Ford Motor Co. has filed a patent application for technology that would allow the automaker to remotely disable a vehicle if the owner falls behind on making their payments.
The patent application was filed in 2021, but was just recently made public.
“An owner of a vehicle may default on a payment towards a vehicle for various reasons. The lender may send a default payment notice to the owner, followed by a notice of intent to initiate repossession proceedings if the payment is not fulfilled within a certain period of time,” Ford wrote in its patent application.
The automaker says car owners may disregard the notices, resulting in a repossession of the vehicle, during which time the owner may become “uncooperative.” Ford says that their kill-switch technology is “a solution to address this issue.”
According to the patent filing, Ford’s technology would allow the company to remotely disable any “primary-use component category,” which includes a car’s engine, brakes, accelerator, steering wheel, doors/locks, and lights.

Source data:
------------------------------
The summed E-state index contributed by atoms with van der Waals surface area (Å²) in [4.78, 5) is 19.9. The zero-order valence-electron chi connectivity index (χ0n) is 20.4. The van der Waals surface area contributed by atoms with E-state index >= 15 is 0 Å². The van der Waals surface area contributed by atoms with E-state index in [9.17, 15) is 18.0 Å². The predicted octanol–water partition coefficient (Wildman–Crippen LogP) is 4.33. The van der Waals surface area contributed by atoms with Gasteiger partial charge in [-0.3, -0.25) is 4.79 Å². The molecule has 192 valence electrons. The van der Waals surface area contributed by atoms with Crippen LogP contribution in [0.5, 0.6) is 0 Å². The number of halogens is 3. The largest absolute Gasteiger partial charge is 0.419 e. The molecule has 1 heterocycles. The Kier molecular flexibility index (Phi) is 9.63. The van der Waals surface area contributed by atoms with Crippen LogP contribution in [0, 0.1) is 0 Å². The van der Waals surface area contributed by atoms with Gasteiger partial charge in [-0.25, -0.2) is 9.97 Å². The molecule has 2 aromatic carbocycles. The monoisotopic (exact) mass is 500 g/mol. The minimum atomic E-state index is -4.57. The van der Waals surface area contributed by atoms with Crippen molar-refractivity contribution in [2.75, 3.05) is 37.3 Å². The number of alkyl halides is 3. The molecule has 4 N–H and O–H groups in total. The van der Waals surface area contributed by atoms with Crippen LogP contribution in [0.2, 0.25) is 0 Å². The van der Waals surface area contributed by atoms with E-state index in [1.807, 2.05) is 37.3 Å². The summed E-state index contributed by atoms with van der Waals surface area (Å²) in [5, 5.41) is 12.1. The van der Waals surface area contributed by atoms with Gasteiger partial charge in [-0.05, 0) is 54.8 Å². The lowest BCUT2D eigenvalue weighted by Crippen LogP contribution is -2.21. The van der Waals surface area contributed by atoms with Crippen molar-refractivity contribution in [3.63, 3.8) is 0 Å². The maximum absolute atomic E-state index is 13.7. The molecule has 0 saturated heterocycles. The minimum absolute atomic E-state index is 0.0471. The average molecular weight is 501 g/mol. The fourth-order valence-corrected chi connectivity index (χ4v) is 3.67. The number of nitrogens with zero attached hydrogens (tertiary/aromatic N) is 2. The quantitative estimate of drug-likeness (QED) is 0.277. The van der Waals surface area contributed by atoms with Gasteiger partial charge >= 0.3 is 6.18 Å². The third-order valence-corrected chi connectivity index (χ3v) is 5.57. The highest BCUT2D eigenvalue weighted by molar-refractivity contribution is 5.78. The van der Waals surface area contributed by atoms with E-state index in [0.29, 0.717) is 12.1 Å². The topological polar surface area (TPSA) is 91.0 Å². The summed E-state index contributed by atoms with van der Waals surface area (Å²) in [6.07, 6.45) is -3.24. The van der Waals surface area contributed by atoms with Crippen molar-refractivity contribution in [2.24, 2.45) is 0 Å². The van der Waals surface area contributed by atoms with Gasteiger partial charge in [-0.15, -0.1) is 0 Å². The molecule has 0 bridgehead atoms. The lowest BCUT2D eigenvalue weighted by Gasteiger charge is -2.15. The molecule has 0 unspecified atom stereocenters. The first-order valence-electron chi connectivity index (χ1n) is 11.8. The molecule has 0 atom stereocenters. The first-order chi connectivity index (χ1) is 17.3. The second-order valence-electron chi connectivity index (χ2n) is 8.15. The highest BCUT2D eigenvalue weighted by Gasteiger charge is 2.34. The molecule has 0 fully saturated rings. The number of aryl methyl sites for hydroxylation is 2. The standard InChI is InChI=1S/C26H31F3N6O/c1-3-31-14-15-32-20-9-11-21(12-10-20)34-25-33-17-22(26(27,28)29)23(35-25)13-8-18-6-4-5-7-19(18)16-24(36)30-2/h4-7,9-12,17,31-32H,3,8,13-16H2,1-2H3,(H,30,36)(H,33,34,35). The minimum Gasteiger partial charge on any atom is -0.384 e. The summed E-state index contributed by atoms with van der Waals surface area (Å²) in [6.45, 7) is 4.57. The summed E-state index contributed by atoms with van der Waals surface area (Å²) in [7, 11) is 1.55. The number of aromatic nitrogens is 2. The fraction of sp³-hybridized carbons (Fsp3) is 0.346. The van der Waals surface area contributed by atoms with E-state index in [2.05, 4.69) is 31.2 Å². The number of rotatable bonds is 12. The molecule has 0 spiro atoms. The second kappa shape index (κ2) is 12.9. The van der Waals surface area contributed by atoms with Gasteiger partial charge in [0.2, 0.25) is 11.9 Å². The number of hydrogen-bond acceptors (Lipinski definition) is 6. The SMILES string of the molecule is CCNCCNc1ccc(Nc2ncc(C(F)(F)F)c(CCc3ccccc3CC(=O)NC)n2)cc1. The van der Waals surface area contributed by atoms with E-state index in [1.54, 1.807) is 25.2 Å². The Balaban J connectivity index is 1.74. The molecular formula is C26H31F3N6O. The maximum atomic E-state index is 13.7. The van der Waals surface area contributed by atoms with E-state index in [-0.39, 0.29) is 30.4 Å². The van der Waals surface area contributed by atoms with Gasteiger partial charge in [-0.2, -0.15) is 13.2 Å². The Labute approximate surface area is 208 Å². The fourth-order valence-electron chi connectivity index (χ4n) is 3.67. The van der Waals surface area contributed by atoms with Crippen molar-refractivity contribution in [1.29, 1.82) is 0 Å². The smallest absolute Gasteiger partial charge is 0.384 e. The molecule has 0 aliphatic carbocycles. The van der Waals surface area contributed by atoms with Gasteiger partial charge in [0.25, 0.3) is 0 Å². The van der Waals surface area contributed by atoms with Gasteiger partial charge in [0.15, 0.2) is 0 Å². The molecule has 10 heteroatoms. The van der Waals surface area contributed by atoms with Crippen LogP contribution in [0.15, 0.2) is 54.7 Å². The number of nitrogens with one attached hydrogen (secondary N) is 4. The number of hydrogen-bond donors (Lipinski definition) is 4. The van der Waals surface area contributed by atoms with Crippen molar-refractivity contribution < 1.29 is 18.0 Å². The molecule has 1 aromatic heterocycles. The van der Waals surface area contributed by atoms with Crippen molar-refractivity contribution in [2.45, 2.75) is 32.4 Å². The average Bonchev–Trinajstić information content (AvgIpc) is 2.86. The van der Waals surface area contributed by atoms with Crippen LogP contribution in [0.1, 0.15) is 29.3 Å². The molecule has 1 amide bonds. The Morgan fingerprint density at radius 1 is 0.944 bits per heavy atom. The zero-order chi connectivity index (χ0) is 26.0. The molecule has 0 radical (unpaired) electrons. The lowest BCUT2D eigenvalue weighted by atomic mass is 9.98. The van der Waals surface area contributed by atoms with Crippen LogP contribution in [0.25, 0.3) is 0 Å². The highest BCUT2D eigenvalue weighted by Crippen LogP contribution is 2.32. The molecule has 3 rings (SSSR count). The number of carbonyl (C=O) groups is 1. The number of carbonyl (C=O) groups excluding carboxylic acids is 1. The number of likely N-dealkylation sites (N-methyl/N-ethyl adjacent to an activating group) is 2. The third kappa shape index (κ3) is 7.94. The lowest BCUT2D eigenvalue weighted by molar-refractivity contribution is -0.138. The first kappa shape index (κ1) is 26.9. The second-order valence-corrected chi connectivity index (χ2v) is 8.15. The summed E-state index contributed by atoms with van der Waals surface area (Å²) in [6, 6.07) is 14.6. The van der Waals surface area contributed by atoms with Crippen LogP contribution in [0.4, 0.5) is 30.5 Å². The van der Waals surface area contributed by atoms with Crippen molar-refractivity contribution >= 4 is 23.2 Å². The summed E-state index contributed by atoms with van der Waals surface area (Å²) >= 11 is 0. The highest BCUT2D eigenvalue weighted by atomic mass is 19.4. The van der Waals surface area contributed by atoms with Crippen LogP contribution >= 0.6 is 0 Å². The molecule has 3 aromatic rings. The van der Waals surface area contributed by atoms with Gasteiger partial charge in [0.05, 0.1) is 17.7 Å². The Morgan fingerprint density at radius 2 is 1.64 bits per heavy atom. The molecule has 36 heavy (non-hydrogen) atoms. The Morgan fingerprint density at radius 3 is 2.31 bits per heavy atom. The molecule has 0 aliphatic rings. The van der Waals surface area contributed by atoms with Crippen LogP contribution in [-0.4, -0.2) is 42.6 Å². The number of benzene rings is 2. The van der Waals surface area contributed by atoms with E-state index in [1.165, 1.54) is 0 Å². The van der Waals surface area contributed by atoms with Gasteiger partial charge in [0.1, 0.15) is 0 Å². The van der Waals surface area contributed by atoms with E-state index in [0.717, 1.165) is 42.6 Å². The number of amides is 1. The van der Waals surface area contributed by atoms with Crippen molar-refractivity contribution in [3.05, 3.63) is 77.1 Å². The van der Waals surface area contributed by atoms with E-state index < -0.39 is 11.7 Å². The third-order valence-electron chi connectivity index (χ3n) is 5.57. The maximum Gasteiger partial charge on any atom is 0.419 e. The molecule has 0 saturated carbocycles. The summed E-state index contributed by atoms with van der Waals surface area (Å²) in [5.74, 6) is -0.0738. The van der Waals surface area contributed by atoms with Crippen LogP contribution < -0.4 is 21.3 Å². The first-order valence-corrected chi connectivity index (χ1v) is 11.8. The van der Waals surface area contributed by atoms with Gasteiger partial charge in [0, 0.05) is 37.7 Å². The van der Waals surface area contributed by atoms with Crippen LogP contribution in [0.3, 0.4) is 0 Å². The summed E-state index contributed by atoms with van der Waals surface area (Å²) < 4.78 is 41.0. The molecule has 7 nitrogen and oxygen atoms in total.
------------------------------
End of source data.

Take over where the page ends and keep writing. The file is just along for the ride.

The company would also retain the option to disable cruise control, window controls, seat controls, the Global Positioning System (GPS), and entertainment system.
In the event features are disabled, the vehicle’s owner would need to contact the lending institution securing the loan on the vehicle to negotiate regaining access.
Ford says that arrangements could be made where drivers would only lose partial access to vehicle functionality, like only being allowed to drive their vehicles during the weekdays for work, at certain times of the day, or only within a certain geofenced area, such as travel within a few miles of the home for groceries, or to drop children off at school.
Wes Sherwood, a spokesman for the Dearborn, Michigan-based automaker, said Ford has “no plan to deploy this,” Bloomberg reported.
As news of the filing circulates, advocacy groups are warning of the danger to consumers such technology poses.
“It really seems like you’re opening up a can of worms that, as a manufacturer, you don’t really need to be doing,” John Van Alst, a senior attorney with the National Consumer Law Center, told Bloomberg.
Van Alst says that the patent is worrisome because lenders with questionable reputations for repossessions could potentially take advantage of it. “You’ve now created this device which is like the doomsday device in Dr. Strangelove,” he said.